Recipe: Powidl Pastries

When I posted my powidl recipe, I said that I would provide further recipes using powidl. One of the recipes I listed was powidltascherl, but when I researched those I discovered they are made with the same potato dough as knoedel (see my recipe for apricot knoedel here). My husband was not a fan of this dough so I improvised the following “how to” for powidl pastries. The grocery stores and konditorei sell pastries like these so they are not something that I invented, and they are (somewhat) authentic.

Ingredients:
powidl
2 packages puff pastry

1. Unroll both packages of puff pastry and stack one on top of the other. (Note: I did not do this when I made the ones in the pictures. As you will see in the final picture, the powidl oozed out of the pastry, which is why I will be using a double-layer of puff pastry in future batches.)

2. Cut the pastry into quarters, and spread some powidl in the center of each quarter.

I could not keep my son from eating the powidl long enough to take a picture.

I could not keep my son from eating the powidl long enough to take a picture.

3. Fold the long sides of the pastry towards the middle, overlapping. Press to seal. Fold both the short sides in and press to seal.

Kinda like folding a letter, but ultimately more delicious.

Kinda like folding a letter, but more delicious.

4. Flip the pastry so the seal is on the bottom. Brush top with melted butter, then cut four slits in the dough to vent. Move to a parchment-lined baking sheet.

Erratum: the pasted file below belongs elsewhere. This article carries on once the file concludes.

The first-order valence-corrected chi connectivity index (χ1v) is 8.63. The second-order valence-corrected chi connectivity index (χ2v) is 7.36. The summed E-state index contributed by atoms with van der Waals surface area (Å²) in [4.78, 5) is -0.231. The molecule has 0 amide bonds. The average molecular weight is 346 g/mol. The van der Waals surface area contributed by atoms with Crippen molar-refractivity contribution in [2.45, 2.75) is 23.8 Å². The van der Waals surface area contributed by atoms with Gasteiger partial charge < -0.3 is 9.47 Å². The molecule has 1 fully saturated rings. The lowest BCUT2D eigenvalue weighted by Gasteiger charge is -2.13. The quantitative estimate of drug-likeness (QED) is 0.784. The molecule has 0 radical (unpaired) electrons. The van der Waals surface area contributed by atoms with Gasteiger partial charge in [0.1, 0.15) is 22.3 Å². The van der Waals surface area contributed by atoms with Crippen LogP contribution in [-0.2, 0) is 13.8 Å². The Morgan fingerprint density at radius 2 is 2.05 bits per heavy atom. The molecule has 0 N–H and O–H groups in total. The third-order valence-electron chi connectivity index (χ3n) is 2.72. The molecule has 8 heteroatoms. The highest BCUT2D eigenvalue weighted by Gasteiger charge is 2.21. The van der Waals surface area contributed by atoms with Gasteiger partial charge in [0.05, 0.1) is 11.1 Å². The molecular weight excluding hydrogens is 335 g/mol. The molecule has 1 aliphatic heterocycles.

More butter is more better.

More butter is more better.

5. Bake at the oven temperature specified on the package of pastry until the pastries are golden and puffy, rotating the pan halfway through baking. (I cooked my pastries at 220 for 15 minutes, and I rotated them after 7 minutes.)

6. Enjoy!

6. Enjoy!

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Recipe: Rote Grütze

800 grams (28 oz) mixed berries (eg strawberries, red and black currants, blueberries, raspberries, blackberries, or cherries)
6 tbsp corn starch
250 milliliters (1 1/6 Cup) cherry juice, divided
50 grams (1.8 oz) sugar
zest of 1 lemon

1.Carefully examine berries, discarding any overripe or rotten fruit. Use only the fleshy part of the fruit: hull the strawberries, remove currants from stem, pit the cherries, etc.

2. Whisk together the corn starch and 5 Tbsp of the juice until smooth.

3. Put all the berries in a large pot and add remaining juice, sugar, and lemon zest. Slowly bring the pot to a boil on the lowest heat setting.

4. Once the mixture starts to bubble, stir in the corn starch/juice combination. Return the jelly to a boil, stirring continuously, then remove the pan from heat once it comes to a full boil.

For reference purposes, my grütze went from this:

Red currant, blackberries, raspberries, and blueberries oh my!

Red currant, blackberries, raspberries, and blueberries oh my!

to this:

"I am going to make your belly so happy..."

“I am going to make your belly so happy…”

The grütze can be served immediately as a warm dessert, or refrigerated overnight and used on its own as a dessert or as a garnish. I think it tastes great mixed with yogurt, mueslix, and pumpkin seeds.

A delicious breakfast

A delicious breakfast

Recipe: Powidl

2 kilograms (71 oz) plums, halved and pitted
200 grams (7.1 oz) caster sugar
1/2 Tbsp cinnamon
peel from 1 lemon
20 milliliters (.7 oz) rum
1. Pour enough water in your stock pot to cover the bottom. Add the halved plums and bring to a boil. Reduce heat to a simmer. Slowly boil the plums until they are thick, stirring occasionally, about 6 hours.
2. Towards the end of the boiling, stir in sugar and season to taste with cinnamon, grated lemon peel, and rum. (The measurements given in the ingredients section are the amounts that I used, to my taste.)